What the ancient Egyptians said about the bread we eat

He Ancient Egypt continues to arouse much interest in the current civilization, so much so that children in museums, generally, the first thing they want to visit is the tombs and the sarcophagi. Maybe they are the mysteries and enigmas of their pharaohs, their religion with hundreds of gods, the pyramids … everything in them has a different aura, made from another time, that catches the attention of today's man.

What we may not know is how much they have also influenced us in relation to our diet. Today, around one in five calories we consume come from wheat (Are you one of those who cannot eat without bread?), And the strangest thing is that most species of this wheat have a hybrid origin. In some cases, their genetic material was probably exchanged between different species with the first farmers, in others, simply modern farmers have made crosses between species to introduce genetic variations that serve to, for example, resist diseases.

Emmer wheat

The investigator Michael Scott explains in 'The Conversation': "The DNA Wheat is used to track changes that occur over time. We recently sequenced the genome of an Egyptian sample of Emmer wheat that was 3,000 years old, and comparisons with modern samples suggest a story of how that crop spread from one region to another. "

The Nile was a favorable area for wheat cultivation and the emmer was the most popular, perhaps for a matter of taste or because it adapted to the weather

The feeding in the Ancient Egypt It is known for the texts engraved on the walls of temples and tombs, which left habits testimonials. The production of onions, garlic, cucumbers, lettuce, chickpeas or lentils abounded. They also used spices such as cilantro and cumin, although they differed from us in that they barely ate veal. But nevertheless, the staple foods were bread (there were more than twenty different types) and beer, made with barley. The first, along with the oil and wine, were the primitive processed foods in the history of mankind, since cereals alone cannot be properly digested by the human digestive system. However, when processed, it became a basic food because it contributes carbohydrates.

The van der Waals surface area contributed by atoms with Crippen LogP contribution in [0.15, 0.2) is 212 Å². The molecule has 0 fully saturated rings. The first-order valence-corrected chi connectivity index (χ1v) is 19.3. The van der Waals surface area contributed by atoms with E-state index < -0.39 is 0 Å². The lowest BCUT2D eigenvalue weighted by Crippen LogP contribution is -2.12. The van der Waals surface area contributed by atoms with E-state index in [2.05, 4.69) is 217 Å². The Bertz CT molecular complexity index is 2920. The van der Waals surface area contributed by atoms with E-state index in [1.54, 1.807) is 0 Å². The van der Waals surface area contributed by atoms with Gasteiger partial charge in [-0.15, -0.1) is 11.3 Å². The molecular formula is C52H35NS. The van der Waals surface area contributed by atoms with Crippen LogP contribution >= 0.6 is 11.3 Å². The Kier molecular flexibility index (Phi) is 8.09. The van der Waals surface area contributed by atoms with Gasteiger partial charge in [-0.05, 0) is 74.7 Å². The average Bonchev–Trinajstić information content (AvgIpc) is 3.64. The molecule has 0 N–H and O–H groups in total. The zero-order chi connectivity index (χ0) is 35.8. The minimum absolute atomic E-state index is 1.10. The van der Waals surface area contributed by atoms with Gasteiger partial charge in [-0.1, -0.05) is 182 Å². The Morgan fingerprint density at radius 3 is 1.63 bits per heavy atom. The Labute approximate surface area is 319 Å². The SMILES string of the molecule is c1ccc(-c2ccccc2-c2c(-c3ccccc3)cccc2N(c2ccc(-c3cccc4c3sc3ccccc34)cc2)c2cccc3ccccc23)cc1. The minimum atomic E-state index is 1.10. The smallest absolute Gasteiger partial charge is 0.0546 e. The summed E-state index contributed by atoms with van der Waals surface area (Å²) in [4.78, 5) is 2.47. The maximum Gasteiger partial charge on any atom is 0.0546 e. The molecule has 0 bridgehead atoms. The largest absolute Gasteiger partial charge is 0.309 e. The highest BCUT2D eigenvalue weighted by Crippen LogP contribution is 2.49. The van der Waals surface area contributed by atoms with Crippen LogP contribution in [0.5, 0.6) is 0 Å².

The conditions to cultivate the cereal on the Nile They were very favorable due to periodic floods. In fact, the wheat was grown for the first time in the region of the Fertile Crescent of middle East, where there are still populations of emmer wheat, a species with which it is very difficult to separate the grain from the straw. It was the most common in the Egypt of the pharaohs, perhaps because it adapted to the local climate very well, or perhaps it was rather a matter of cultural preference or taste. "Actually we don't usually have bread made with this guy," says Scott. "I prepared a sample because I was curious, the taste is very sweet", Add.

The funny thing is that wheat cultivation helps us understand how the cultures were expanding. For example, as Scott points out: "Of the emmer wheat grown with comparable genetic data available, the Egyptian was very similar to modern emmer cultivated in Turkey, Oman and India. This suggests a genetic connection between the first expansions eastward and southward. "

Perhaps, coincidentally or deliberately, humans have changed crop plants. Emmer's, for example, has turned to others that are easier to process. As Scott says: "As the genetic technologies scientists we hope that can help the wheat enhancement and also to satisfy the growing global demands".